The Freedman in the Roman World
Freedmen occupied a complex and often problematic place in Roman society between slaves on the one hand and freeborn citizens on the other. Playing an extremely important role in the economic life of the Roman world, they were also a key instrument for replenishing and even increasing the size of the citizen body. This book presents an original synthesis, for the first time covering both Republic and Empire in a single volume. While providing up-to-date discussions of most significant aspects of the phenomenon, the book also offers a new understanding of the practice of manumission, its role in the organisation of slave labour and the Roman economy, as well as the deep-seated ideological concerns to which it gave rise. It locates the freedman in a broader social and economic context, explaining the remarkable popularity of manumission in the Roman world.
What people are saying - Write a review
We haven't found any reviews in the usual places.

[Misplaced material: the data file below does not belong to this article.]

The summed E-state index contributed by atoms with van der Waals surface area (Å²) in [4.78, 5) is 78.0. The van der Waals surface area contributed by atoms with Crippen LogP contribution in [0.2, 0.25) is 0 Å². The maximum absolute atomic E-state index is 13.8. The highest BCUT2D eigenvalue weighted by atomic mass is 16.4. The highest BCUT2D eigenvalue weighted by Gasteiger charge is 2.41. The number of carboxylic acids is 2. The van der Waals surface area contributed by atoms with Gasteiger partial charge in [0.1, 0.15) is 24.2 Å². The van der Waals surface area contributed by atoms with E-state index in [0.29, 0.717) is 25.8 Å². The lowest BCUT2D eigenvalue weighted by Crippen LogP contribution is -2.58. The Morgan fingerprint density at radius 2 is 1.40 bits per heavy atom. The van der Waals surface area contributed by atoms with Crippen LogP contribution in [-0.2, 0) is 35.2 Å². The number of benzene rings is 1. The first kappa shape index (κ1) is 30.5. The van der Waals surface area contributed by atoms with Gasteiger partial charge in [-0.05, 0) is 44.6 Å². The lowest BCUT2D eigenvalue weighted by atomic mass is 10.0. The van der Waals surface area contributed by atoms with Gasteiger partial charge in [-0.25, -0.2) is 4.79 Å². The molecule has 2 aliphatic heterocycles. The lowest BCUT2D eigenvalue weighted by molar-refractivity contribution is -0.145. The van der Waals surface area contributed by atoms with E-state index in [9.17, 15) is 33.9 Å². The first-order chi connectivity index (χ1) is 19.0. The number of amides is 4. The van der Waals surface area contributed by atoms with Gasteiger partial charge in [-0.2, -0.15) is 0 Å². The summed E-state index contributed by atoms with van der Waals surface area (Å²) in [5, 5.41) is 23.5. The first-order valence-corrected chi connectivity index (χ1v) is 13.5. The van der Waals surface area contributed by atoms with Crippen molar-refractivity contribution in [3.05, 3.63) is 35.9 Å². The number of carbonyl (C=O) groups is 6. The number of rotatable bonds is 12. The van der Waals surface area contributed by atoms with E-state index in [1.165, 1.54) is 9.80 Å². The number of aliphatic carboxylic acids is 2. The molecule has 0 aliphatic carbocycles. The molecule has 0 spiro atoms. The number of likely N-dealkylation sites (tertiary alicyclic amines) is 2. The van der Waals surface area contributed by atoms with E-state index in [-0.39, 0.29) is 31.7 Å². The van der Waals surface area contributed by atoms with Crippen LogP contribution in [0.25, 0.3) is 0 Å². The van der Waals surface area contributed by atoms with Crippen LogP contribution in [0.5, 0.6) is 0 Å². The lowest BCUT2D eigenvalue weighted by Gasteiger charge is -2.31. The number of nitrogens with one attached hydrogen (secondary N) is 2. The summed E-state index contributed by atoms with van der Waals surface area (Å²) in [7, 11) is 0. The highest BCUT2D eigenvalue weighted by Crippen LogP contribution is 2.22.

Andreau appear argued Atticus Augustales Augustus became beneﬁt cent Cicero citizens Claudius cognomina commemoration concerns context decurions deﬁned despite distinct economic elite emperor empire enfranchisement enslavement epigraphic epitaphs evidence example Fabre ﬁgures ﬁnancial ﬁnd ﬁrst formal former slaves freeborn freedmen freedom funerary Greek cognomina honour Horace household imperial implied indicate inﬂuence ingenui ingenuus inscriptions involved Latin lex Aelia Sentia liberti libertine Livy manumission master moral Mouritsen names nature noted ofﬁce ordo Ostia owners Papinian pater familias patron payment peculium Pliny Pompeii position practice probably Puteoli references reﬂected relationship rich freedman role Roman citizenship Roman manumission Roman society Rome Satyricon Scaevola self-purchase senate servile sesterces seviri Augustales slave societies slavery slaves and freedmen social speciﬁc Statius status Suet Suetonius suggested Tacitus testamentary manumission Tiro Treggiari 1969a Trimalchio Ulpian urban Watson wealth